The Evolution of Ricardo Mayorga
By Coyote Duran (Aug 15, 2005)  
Coyote Duran with Ricardo Mayorga
My, how times change.

Why, wasn't it just a little less than two years ago that Nicaraguan slugger and then-world welterweight champion and now-newly crowned WBC super welterweight titleholder Ricardo Mayorga threatened to make then-IBF welterweight titlist Cory Spinks join his deceased mother?

Wasn't this the same Ricardo Mayorga who windmilled and chopped his way through Vernon Forrest on his way to gaining his Ring Magazine championship and frustrated Forrest into a decision loss in the rematch?

And before that, to gain the WBA welterweight strap, didn't this same Mayorga send Andrew ‘Six Heads’ Lewis into Dreamland, taking away any semblance of heart Lewis had from that point on?


Fast-forward to August 2005, Chicago, Illinois right after the Hasim Rahman-Monte Barrett main event (televised by Showtime Pay-Per-View), Saturday night. Ricardo Mayorga takes his seat on the dais at the post-fight presser with a shiny new green belt and a bigger smile to match. He's joking and whispering to trainer Luis Leon and cornerman/translator Roberto Duran Jr. and listening with interest when the other fighters of the evening take the lectern. When it's Mayorga's turn to speak (with Duran's help), he's thoughtful, funny and even whimsically vulnerable:

"I'd like to fight around the world but not Italy. He (Mayorga's opponent, Michele Piccirillo) might beat me there."

Ba-dum-bum! Crowd's digging the funny, baby! And if that ain't enough, ‘El Matador’ is showing the love and a healthy respect to his defeated opponent prior to jetting off to Coolsville with his camp and new co-trainer Yoel Judah.

So who is this cat and what the Hell did he do with the Maniac from Managua?

I'd like to think he was the same guy who fought so valiantly against Felix Trinidad last summer only to lose via TKO, far too stubborn to quit, but something was... different. What changed the consuming-pizza-on-a-scale-while-taunting-his-opponent, Marlboro sucking, beer-drinking pinwheel of destruction into a laid back dude in a loose mood? I suppose it could be a combination of factors resulting in a complexity previously alien to Mayorga's personal development resulting in making Mayorga as complex as the thought of him throwing a legitimate combination of his own.

OK, so Mayorga's not exactly throwing combos these days but since his gutsy loss to the now-retired Trinidad and welcoming Judah into the fold, Mayorga's... uh... thinking a little more... I think.

No, really! I mean, did you see him actually jabbing at Piccirillo, leading into his chopping shots and wild ‘granny shot’ uppercuts instead of just rushing headlong into the fight with only chopping shots and wild ‘granny shot’ uppercuts? He was setting the pace, baby.

In fact, he set the pace so well that maybe he didn't defeat Piccirillo so much as Piccirillo beat himself. With as much backpedaling as the Italian was doing as a result of avoiding Mayorga's newfound jab combined with his natural compulsion to pressure fight, he never gave himself the chance to be productive enough to make a difference in the game. Mayorga knew it and also made it fun. Maybe that’s why things dulled a bit halfway into the fight but by ridiculing his opponent and making him second guess his own game plan, Mayorga extended himself. Perhaps, the new mentality that win or lose, Mayorga can’t lose (ala Fernando Vargas) with his fans, has also helped him to relax. It doesn’t make him less dangerous, mind you.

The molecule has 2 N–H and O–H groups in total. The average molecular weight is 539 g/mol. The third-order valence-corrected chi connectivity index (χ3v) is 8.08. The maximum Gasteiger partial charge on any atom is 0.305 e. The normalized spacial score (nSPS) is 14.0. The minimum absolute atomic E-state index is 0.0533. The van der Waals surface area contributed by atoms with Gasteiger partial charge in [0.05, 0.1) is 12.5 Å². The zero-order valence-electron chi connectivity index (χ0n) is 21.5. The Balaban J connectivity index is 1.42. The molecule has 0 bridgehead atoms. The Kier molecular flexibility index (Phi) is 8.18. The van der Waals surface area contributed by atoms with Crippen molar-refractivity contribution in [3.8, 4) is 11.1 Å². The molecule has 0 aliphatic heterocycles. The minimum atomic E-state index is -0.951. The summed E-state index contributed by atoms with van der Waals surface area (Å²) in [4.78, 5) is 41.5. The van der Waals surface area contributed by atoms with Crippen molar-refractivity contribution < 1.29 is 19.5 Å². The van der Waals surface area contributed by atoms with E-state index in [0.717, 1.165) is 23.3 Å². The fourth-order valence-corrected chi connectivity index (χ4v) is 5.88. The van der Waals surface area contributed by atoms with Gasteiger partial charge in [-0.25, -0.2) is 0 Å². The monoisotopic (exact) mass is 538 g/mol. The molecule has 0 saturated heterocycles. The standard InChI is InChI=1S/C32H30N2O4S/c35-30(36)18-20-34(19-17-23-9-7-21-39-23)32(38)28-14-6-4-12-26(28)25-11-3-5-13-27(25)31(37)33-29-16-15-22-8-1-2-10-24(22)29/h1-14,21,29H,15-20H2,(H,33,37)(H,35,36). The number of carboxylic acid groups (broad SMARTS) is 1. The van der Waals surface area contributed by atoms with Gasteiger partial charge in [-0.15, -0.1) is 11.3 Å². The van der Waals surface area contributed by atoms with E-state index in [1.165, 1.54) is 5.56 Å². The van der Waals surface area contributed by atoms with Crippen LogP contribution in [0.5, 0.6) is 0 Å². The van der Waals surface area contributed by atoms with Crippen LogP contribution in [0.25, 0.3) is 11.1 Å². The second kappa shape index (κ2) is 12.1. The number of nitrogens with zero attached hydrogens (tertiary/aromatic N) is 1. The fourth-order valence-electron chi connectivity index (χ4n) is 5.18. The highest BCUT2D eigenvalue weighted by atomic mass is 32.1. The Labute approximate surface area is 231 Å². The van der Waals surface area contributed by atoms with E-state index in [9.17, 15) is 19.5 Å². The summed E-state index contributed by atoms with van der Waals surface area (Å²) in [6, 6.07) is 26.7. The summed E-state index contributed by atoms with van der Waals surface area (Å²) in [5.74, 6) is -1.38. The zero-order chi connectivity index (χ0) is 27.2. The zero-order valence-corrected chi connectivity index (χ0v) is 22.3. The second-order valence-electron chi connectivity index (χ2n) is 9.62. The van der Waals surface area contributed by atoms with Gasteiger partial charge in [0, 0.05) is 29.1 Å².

If there is a negative to all this relaxing and clowning and self-preservation is that it might be the nouveau thing in the realm of the sluggers. Let’s box a little more. Take a little more care and throw less caution to the win. It’s become the fashion of choice from Bernard Hopkins to Marco Antonio Barrera to Arturo Gatti. And yes, it’s a style that Mayorga’s next possible opponent, Vargas, might be wearing should ‘El Feroz’ climb through the ropes to square off against ‘El Matador’ (see Vargas versus Raymond Joval). Do we wanna see Mayorga juke and mug and jab against Vargas? Hell, no. Would we like to see Vargas take three good shots to the dome to return a jolting right that would knock aluminum siding off a house to Mayorga’s head? Of course. Maybe both men will throw out the book and trade to their hearts’ content. Realistically, I truly fear the opposite.

But somewhere inside, I don’t. I don’t want to see either warrior get hurt irreparably but you know how these guys can be. The Hulk vs. The Juggernaut all over again.

For now, however, Ricardo Mayorga’s got a new lease on his career. Whether or not you believe he deserved a shot at a ‘world’ title not withstanding, you’ve gotta admit, there’s something different going on upstairs. It was that difference I saw in his quick step and his cordial attitude when I nabbed him for a photo op with Yours Truly as he was on his way to Saturday night’s post-fight press conference. It was that difference that made him and his entourage come to a screeching halt long enough for Mayorga to throw a friendly paw over my shoulder and ask me how I was doing (in Espanol, of course). It was that difference that was cultivated from three years of big wins, hard losses, legal problems and reality checks. Enough to learn from but not enough to kill you.

My, how times change, indeed.
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